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I'm working on some code with a partner. Our make files differ slightly courtesy of different build setups. Because of this, so far we have not been tracking this file. However it would be nice to have at least one of ours tracked. The problem is, when that is done and the other person runs hg update, their copy gets update and the code won't compile.

Is there a way to track the file, but have it such that you can update the working directory selectively? Or is there some other way I should deal with this problem?

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3 Answers

This is a slight variant of the standard "how do I deal with a config file" question. The standard answer in SVN, Mercurial, and Git is: don't track the file, instead track <file>.example. Then each user copies that over to <file> and tweaks it as needed.

But Makefiles are a bit smarter than config files: they execute code and can include other files. In which case, it starts making sense to track the Makefile normally and have it include another local file if it's present that overrides the default rules. For instance, the following will work with GNU Make:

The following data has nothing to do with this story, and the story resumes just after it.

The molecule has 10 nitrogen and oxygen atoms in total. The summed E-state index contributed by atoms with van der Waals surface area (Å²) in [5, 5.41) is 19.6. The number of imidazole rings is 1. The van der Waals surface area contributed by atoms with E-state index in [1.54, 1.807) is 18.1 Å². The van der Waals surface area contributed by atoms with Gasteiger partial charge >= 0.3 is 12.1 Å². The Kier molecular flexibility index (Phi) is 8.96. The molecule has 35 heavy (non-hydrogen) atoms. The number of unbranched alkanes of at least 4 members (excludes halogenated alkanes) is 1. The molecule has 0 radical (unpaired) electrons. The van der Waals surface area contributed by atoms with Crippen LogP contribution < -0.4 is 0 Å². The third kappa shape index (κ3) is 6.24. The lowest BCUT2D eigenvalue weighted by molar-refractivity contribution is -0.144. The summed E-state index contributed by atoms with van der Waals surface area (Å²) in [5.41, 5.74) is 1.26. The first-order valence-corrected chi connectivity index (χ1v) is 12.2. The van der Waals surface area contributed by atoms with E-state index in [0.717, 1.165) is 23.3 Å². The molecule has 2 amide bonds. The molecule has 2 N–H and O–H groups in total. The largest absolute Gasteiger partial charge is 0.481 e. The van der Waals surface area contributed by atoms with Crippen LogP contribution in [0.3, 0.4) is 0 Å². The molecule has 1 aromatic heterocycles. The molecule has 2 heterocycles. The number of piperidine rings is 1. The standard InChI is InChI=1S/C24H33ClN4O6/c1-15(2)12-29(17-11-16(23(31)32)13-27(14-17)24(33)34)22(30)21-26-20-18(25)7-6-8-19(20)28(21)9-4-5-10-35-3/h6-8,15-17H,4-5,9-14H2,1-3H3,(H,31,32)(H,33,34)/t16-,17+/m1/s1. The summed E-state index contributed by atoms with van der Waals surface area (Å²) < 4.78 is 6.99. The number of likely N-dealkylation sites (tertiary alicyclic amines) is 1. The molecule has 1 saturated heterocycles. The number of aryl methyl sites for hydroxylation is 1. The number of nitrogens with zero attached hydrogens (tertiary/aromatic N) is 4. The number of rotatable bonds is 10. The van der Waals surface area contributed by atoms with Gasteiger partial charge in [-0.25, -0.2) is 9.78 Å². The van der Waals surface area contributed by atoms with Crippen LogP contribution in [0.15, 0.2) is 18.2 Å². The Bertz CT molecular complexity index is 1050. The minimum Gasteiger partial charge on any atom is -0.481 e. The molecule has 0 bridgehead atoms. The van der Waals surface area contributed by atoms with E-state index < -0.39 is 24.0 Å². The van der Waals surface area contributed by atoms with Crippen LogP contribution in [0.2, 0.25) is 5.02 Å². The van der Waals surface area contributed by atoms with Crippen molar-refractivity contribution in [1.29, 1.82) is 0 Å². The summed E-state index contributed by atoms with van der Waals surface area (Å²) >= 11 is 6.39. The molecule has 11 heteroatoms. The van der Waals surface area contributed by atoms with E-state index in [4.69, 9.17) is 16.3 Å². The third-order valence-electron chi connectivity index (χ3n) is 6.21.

# pull in any local user tweaks
-include Makefile.local
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MQ extension is the best and The Right Way (tm) to do it (not easiest, but...)

Store common part of file in repo, individual personalisation - in own MQ-patches

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The answer to a basic question like this shouldn't be 'learn the parts of the tool that are so complex, they're not even enabled by default.' –  mpm Oct 9 '11 at 6:07
    
they are not "so complex", they just not needed to everydoby in everyday life. I grok MQ less than a hour, but it saves me hours of copy-paste work –  Lazy Badger Oct 9 '11 at 6:16
    
Wait, you're telling me why MQ isn't on by default? –  mpm Oct 9 '11 at 6:21
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Is it possible to combine your Makefiles? Then there is not chance of losing your different configurations by not storing them in version control.

For example, you could add a conditional statement based on the username. My username is ryan and this code echos my name, but if it is run on your computer, it probably will echo "not ryan."

all:
    if [ `whoami` = "ryan" ]; then echo "ryan"; else echo "not ryan"; fi
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Conditional makefile for this situation is bad style - human-dependent, poorly manageable and scalable - imagine 10-20-50 developers in team –  Lazy Badger Oct 9 '11 at 3:57
    
When they get to that size the can afford to have similar build environments :) –  RyanTM Oct 9 '11 at 3:59
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